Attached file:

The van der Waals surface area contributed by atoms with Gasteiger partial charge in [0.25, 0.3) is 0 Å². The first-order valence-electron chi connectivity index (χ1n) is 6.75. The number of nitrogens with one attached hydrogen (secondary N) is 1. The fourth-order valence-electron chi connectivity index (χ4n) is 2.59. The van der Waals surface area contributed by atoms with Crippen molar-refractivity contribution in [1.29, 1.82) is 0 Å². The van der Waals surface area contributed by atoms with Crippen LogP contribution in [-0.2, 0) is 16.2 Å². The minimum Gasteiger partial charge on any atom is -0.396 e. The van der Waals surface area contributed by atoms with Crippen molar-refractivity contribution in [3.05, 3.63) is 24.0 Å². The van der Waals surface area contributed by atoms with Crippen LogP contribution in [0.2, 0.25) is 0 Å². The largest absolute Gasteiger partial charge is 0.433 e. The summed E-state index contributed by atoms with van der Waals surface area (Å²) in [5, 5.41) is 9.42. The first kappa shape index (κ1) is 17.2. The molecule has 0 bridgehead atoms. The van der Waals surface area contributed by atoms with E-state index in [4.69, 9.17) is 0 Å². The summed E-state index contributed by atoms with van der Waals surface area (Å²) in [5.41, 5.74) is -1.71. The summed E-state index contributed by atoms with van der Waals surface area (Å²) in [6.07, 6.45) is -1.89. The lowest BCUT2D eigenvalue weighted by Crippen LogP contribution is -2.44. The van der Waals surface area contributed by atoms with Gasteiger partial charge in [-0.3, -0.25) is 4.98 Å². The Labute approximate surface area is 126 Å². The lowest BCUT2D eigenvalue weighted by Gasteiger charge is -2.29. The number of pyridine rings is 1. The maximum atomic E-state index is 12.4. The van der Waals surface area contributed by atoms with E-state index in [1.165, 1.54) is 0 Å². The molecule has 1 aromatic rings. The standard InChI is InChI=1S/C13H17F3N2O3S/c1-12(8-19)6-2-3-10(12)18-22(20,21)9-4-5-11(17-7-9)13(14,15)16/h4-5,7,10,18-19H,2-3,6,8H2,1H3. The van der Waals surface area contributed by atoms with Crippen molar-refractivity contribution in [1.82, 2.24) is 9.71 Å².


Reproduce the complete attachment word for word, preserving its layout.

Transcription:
The van der Waals surface area contributed by atoms with Gasteiger partial charge in [0.25, 0.3) is 0 Å². The first-order valence-electron chi connectivity index (χ1n) is 6.75. The number of nitrogens with one attached hydrogen (secondary N) is 1. The fourth-order valence-electron chi connectivity index (χ4n) is 2.59. The van der Waals surface area contributed by atoms with Crippen molar-refractivity contribution in [1.29, 1.82) is 0 Å². The van der Waals surface area contributed by atoms with Crippen LogP contribution in [-0.2, 0) is 16.2 Å². The minimum Gasteiger partial charge on any atom is -0.396 e. The van der Waals surface area contributed by atoms with Crippen molar-refractivity contribution in [3.05, 3.63) is 24.0 Å². The van der Waals surface area contributed by atoms with Crippen LogP contribution in [0.2, 0.25) is 0 Å². The largest absolute Gasteiger partial charge is 0.433 e. The summed E-state index contributed by atoms with van der Waals surface area (Å²) in [5, 5.41) is 9.42. The first kappa shape index (κ1) is 17.2. The molecule has 0 bridgehead atoms. The van der Waals surface area contributed by atoms with E-state index in [4.69, 9.17) is 0 Å². The summed E-state index contributed by atoms with van der Waals surface area (Å²) in [5.41, 5.74) is -1.71. The summed E-state index contributed by atoms with van der Waals surface area (Å²) in [6.07, 6.45) is -1.89. The lowest BCUT2D eigenvalue weighted by Crippen LogP contribution is -2.44. The van der Waals surface area contributed by atoms with Gasteiger partial charge in [-0.3, -0.25) is 4.98 Å². The Labute approximate surface area is 126 Å². The lowest BCUT2D eigenvalue weighted by Gasteiger charge is -2.29. The number of pyridine rings is 1. The maximum atomic E-state index is 12.4. The van der Waals surface area contributed by atoms with E-state index in [1.165, 1.54) is 0 Å². The molecule has 1 aromatic rings. The standard InChI is InChI=1S/C13H17F3N2O3S/c1-12(8-19)6-2-3-10(12)18-22(20,21)9-4-5-11(17-7-9)13(14,15)16/h4-5,7,10,18-19H,2-3,6,8H2,1H3. The van der Waals surface area contributed by atoms with Crippen molar-refractivity contribution in [1.82, 2.24) is 9.71 Å².